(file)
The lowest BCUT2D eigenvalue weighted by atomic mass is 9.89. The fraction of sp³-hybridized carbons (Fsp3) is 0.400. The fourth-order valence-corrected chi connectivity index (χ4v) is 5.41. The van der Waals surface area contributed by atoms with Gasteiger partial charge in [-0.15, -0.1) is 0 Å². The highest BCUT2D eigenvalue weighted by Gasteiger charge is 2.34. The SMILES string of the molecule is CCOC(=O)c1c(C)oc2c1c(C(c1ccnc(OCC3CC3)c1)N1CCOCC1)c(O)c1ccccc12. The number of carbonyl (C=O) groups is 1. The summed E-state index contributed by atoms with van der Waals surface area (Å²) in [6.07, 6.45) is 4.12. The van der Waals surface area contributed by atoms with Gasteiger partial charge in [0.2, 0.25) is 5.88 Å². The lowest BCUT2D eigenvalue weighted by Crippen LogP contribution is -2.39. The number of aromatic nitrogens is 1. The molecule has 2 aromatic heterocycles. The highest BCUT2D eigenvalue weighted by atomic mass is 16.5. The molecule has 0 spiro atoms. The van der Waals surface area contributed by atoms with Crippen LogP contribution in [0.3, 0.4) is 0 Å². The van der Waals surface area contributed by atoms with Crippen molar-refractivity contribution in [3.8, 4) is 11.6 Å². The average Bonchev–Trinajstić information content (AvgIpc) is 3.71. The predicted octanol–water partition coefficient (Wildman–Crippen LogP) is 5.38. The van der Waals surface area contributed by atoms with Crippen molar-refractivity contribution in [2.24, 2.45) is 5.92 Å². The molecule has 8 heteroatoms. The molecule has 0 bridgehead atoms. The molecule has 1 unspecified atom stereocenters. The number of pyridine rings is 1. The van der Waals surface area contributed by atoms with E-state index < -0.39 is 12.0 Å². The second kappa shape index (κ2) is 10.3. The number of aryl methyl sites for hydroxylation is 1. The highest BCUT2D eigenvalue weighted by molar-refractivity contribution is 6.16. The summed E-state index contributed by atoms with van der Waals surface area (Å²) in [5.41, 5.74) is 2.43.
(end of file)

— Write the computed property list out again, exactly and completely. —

The lowest BCUT2D eigenvalue weighted by atomic mass is 9.89. The fraction of sp³-hybridized carbons (Fsp3) is 0.400. The fourth-order valence-corrected chi connectivity index (χ4v) is 5.41. The van der Waals surface area contributed by atoms with Gasteiger partial charge in [-0.15, -0.1) is 0 Å². The highest BCUT2D eigenvalue weighted by Gasteiger charge is 2.34. The SMILES string of the molecule is CCOC(=O)c1c(C)oc2c1c(C(c1ccnc(OCC3CC3)c1)N1CCOCC1)c(O)c1ccccc12. The number of carbonyl (C=O) groups is 1. The summed E-state index contributed by atoms with van der Waals surface area (Å²) in [6.07, 6.45) is 4.12. The van der Waals surface area contributed by atoms with Gasteiger partial charge in [0.2, 0.25) is 5.88 Å². The lowest BCUT2D eigenvalue weighted by Crippen LogP contribution is -2.39. The number of aromatic nitrogens is 1. The molecule has 2 aromatic heterocycles. The highest BCUT2D eigenvalue weighted by atomic mass is 16.5. The molecule has 0 spiro atoms. The van der Waals surface area contributed by atoms with Crippen LogP contribution in [0.3, 0.4) is 0 Å². The van der Waals surface area contributed by atoms with Crippen molar-refractivity contribution in [3.8, 4) is 11.6 Å². The average Bonchev–Trinajstić information content (AvgIpc) is 3.71. The predicted octanol–water partition coefficient (Wildman–Crippen LogP) is 5.38. The van der Waals surface area contributed by atoms with Crippen molar-refractivity contribution in [2.24, 2.45) is 5.92 Å². The molecule has 8 heteroatoms. The molecule has 0 bridgehead atoms. The molecule has 1 unspecified atom stereocenters. The number of pyridine rings is 1. The van der Waals surface area contributed by atoms with E-state index < -0.39 is 12.0 Å². The second kappa shape index (κ2) is 10.3. The number of aryl methyl sites for hydroxylation is 1. The highest BCUT2D eigenvalue weighted by molar-refractivity contribution is 6.16. The summed E-state index contributed by atoms with van der Waals surface area (Å²) in [5.41, 5.74) is 2.43.